Michael Schaub

Michael Schaub is a writer, book critic and regular contributor to NPR Books. His work has appeared in The Washington Post, The San Francisco Chronicle, The Portland Mercury and The Austin Chronicle, among other publications. A native of Texas, he now lives in Portland, Ore.

NWPR Books
4:03 am
Thu June 26, 2014

A Dentist Confronts The Gaping Maw Of Life In 'To Rise Again'

"Pessimism, skepticism, complaint, and outrage," New York dentist Paul O'Rourke explains to his devoutly religious hygienist. "That's why we were put on earth."

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NWPR Books
8:38 am
Sat May 17, 2014

The 'Wayward And Defiant' Life Of Journalist Rebecca West

"There is no such thing as conversation," wrote Rebecca West in her story "The Harsh Voice." "It is an illusion. There are intersecting monologues, that is all." The same could be said for books, as well — even the best histories and biographies are necessarily filtered through the sensibilities of the author and reader, and some of the best literature is the result of those monologues, those stories, intersecting.

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NWPR Books
4:03 am
Thu April 24, 2014

Mitterrand's Taste For 'Intrigue' And Contradiction

It's probably a little too pat to say that all successful political careers are marked by contradiction and compromise, though you're not likely to hear many objections to that characterization. Politics is a game of survival, and with a few sadly notable exceptions, unyielding purists seldom make it to the top.

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NWPR Books
4:03 am
Thu June 20, 2013

When Love Is 'In The House'

Wessel Du Plooy iStockphoto.com

"Love is not all," warned the poet Edna St. Vincent Millay. "It is not meat nor drink / Nor slumber nor a roof against the rain." She was right, of course, but if there were ever any advice destined to fall on stubbornly deaf ears, this is it. Love is not all, but it always feels like it is, whether you're happily partnered or bereft.

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NWPR Books
7:17 am
Tue May 28, 2013

Sons, Guns And The Sins Of The Father In Meyer's Texas Epic

Cover of The Son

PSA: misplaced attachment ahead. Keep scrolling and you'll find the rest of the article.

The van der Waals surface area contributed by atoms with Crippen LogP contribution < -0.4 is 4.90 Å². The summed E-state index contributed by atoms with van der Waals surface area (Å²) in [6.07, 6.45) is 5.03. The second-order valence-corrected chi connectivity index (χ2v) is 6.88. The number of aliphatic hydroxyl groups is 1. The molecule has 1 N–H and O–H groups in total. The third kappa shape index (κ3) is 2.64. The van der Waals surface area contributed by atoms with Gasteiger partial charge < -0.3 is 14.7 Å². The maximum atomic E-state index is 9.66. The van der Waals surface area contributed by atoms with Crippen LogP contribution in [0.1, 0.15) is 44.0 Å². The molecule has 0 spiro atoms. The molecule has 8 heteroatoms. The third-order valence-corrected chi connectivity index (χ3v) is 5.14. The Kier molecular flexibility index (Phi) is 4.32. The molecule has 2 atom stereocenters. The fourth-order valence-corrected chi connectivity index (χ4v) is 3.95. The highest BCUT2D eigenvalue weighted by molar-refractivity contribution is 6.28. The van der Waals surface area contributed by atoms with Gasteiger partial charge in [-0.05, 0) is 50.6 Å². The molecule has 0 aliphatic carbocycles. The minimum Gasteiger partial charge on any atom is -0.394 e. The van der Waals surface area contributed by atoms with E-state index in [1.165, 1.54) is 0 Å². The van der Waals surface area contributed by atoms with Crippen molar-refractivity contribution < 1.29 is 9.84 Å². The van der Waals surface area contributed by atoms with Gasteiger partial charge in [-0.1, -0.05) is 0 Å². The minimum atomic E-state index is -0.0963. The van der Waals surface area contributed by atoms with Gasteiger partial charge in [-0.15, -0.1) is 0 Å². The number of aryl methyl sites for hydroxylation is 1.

"Texas yesterday is unbelievable, but no more incredible than Texas today," wrote Edna Ferber, author of the iconic Lone Star State novel Giant. She continues, in what's as good a description of America's 28th state as you're likely to encounter, "Today's Texas is exhilarating, exasperating, violent, charming, horrible, delightful, alive." A huge contradiction of a place, Texas is as friendly as it can be frightening, with a history as vast and as variegated as the United States itself.

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NWPR Books
5:31 am
Tue February 26, 2013

Echoes Of Orwell In 'The Office Of Mercy'

It was no less than the master of dystopian fiction, George Orwell, who noted in a 1946 essay that "political language has to consist largely of euphemism. ... Defenseless villages are bombarded from the air ...

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NWPR Books
4:03 am
Wed January 23, 2013

Here's To The Pleasures Of 'Drinking With Men'

iStockphoto.com

"More than anywhere else," writes Rosie Schaap, "bars are where I've figured out how to relate to others and how to be myself." It's the same for a lot of us, though many won't admit it. Americans tend to have a weirdly puritanical view of drinking, and a lot of people see bars as nothing more than havens for lowlifes and alcoholics. But as Schaap points out in her new memoir, they're missing out. "You can drink at home. But a good bar? ... It's more like a community center, for people — men and women — who happen to drink."

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NWPR Books
4:03 am
Tue January 8, 2013

From George Saunders, A Dark 'December'

Flickr user Anja Jonsson

Since the publication of George Saunders' 1996 debut story collection, Civilwarland in Bad Decline, journalists and scholars have been trying to figure out how to describe his writing. Nobody has come very close. The short story writer and novelist has been repeatedly called "original," which is true as far as it goes — but it doesn't go nearly far enough. Saunders blends elements of science fiction, horror and humor writing into his trademark brand of literary fiction.

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NWPR Books
4:03 am
Mon December 17, 2012

True Originals: Biographies That Defy Expectations

Nishant Choksi

Originally published on Fri December 28, 2012 3:26 pm

It's probably not true that truth is stranger than fiction, but in the hands of a great biographer, it can be just as compelling. Novelists can create unique and unforgettable characters — there's never been anyone quite like Jane Eyre or Ignatius J. Reilly — but there's no shortage of fascinating literary protagonists who just happened to exist in real life.

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NWPR Books
5:07 pm
Fri November 16, 2012

'Elsewhere' Has Beauty, But No Happy Ending

Knopf

Richard Russo sits in his elderly mother's home, holding her hand. She's just been diagnosed with dementia, one more illness to add to the long list of ailments she's been battling for years. She wonders aloud whether she'll ever be able to read again, plainly scared at the prospect of a life without her favorite hobby. She takes a look around her small apartment, and tells her son that she hates it.

"I just wish you could be happy, Mom," he says, heartbroken. "I used to be," she responds. "I know you don't believe that, but I was."

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